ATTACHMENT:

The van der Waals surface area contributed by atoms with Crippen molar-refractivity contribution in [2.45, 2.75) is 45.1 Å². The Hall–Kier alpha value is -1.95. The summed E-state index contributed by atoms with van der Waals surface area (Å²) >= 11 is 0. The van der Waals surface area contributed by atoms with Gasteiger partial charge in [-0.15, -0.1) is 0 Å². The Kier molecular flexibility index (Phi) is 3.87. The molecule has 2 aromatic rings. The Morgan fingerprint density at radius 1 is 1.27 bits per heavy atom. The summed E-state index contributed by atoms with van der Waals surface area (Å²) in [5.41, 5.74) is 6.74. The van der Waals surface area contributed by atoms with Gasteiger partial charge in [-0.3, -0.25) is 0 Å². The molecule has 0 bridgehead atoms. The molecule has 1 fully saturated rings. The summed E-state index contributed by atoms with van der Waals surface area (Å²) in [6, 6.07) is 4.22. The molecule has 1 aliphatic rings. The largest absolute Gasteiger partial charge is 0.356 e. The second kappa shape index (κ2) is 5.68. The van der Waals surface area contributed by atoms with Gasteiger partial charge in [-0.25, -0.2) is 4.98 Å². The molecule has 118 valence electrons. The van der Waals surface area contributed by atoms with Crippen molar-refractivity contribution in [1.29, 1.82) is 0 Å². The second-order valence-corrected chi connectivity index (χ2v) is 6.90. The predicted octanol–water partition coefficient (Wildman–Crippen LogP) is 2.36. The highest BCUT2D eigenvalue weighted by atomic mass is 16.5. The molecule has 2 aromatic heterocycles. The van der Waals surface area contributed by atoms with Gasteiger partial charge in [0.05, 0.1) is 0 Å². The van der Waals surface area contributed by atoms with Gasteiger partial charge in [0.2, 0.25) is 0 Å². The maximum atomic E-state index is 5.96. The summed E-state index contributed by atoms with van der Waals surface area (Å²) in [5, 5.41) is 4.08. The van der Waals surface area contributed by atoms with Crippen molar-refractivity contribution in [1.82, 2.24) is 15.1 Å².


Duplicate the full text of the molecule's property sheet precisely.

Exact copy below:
The van der Waals surface area contributed by atoms with Crippen molar-refractivity contribution in [2.45, 2.75) is 45.1 Å². The Hall–Kier alpha value is -1.95. The summed E-state index contributed by atoms with van der Waals surface area (Å²) >= 11 is 0. The van der Waals surface area contributed by atoms with Gasteiger partial charge in [-0.15, -0.1) is 0 Å². The Kier molecular flexibility index (Phi) is 3.87. The molecule has 2 aromatic rings. The Morgan fingerprint density at radius 1 is 1.27 bits per heavy atom. The summed E-state index contributed by atoms with van der Waals surface area (Å²) in [5.41, 5.74) is 6.74. The van der Waals surface area contributed by atoms with Gasteiger partial charge in [-0.3, -0.25) is 0 Å². The molecule has 0 bridgehead atoms. The molecule has 1 fully saturated rings. The summed E-state index contributed by atoms with van der Waals surface area (Å²) in [6, 6.07) is 4.22. The molecule has 1 aliphatic rings. The largest absolute Gasteiger partial charge is 0.356 e. The second kappa shape index (κ2) is 5.68. The van der Waals surface area contributed by atoms with Gasteiger partial charge in [-0.25, -0.2) is 4.98 Å². The molecule has 118 valence electrons. The van der Waals surface area contributed by atoms with Crippen molar-refractivity contribution in [1.29, 1.82) is 0 Å². The second-order valence-corrected chi connectivity index (χ2v) is 6.90. The predicted octanol–water partition coefficient (Wildman–Crippen LogP) is 2.36. The highest BCUT2D eigenvalue weighted by atomic mass is 16.5. The molecule has 2 aromatic heterocycles. The van der Waals surface area contributed by atoms with Gasteiger partial charge in [0.05, 0.1) is 0 Å². The van der Waals surface area contributed by atoms with Gasteiger partial charge in [0.2, 0.25) is 0 Å². The maximum atomic E-state index is 5.96. The summed E-state index contributed by atoms with van der Waals surface area (Å²) in [5, 5.41) is 4.08. The van der Waals surface area contributed by atoms with Crippen molar-refractivity contribution in [1.82, 2.24) is 15.1 Å².